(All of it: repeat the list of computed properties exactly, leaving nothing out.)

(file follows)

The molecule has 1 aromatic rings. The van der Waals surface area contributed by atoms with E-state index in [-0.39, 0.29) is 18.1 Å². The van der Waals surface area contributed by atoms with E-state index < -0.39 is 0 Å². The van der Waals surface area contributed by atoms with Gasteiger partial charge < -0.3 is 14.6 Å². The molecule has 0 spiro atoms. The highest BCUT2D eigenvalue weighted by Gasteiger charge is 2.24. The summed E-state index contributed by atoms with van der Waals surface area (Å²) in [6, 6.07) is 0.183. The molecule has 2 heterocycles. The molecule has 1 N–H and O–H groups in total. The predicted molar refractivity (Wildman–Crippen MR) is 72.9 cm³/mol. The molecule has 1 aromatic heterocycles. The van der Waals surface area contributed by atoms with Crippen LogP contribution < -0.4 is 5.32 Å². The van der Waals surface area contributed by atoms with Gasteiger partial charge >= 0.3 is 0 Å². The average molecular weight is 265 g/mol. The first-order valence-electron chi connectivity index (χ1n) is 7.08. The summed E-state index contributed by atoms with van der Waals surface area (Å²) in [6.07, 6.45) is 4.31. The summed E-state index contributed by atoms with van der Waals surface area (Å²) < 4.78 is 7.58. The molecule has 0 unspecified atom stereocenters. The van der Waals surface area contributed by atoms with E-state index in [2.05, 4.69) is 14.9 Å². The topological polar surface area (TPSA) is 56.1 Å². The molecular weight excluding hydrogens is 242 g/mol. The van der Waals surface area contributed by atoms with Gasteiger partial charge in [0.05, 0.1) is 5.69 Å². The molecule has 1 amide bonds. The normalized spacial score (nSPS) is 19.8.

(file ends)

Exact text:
The molecule has 1 aromatic rings. The van der Waals surface area contributed by atoms with E-state index in [-0.39, 0.29) is 18.1 Å². The van der Waals surface area contributed by atoms with E-state index < -0.39 is 0 Å². The van der Waals surface area contributed by atoms with Gasteiger partial charge < -0.3 is 14.6 Å². The molecule has 0 spiro atoms. The highest BCUT2D eigenvalue weighted by Gasteiger charge is 2.24. The summed E-state index contributed by atoms with van der Waals surface area (Å²) in [6, 6.07) is 0.183. The molecule has 2 heterocycles. The molecule has 1 N–H and O–H groups in total. The predicted molar refractivity (Wildman–Crippen MR) is 72.9 cm³/mol. The molecule has 1 aromatic heterocycles. The van der Waals surface area contributed by atoms with Crippen LogP contribution < -0.4 is 5.32 Å². The van der Waals surface area contributed by atoms with Gasteiger partial charge >= 0.3 is 0 Å². The average molecular weight is 265 g/mol. The first-order valence-electron chi connectivity index (χ1n) is 7.08. The summed E-state index contributed by atoms with van der Waals surface area (Å²) in [6.07, 6.45) is 4.31. The summed E-state index contributed by atoms with van der Waals surface area (Å²) < 4.78 is 7.58. The molecule has 0 unspecified atom stereocenters. The van der Waals surface area contributed by atoms with E-state index in [2.05, 4.69) is 14.9 Å². The topological polar surface area (TPSA) is 56.1 Å². The molecular weight excluding hydrogens is 242 g/mol. The van der Waals surface area contributed by atoms with Gasteiger partial charge in [0.05, 0.1) is 5.69 Å². The molecule has 1 amide bonds. The normalized spacial score (nSPS) is 19.8.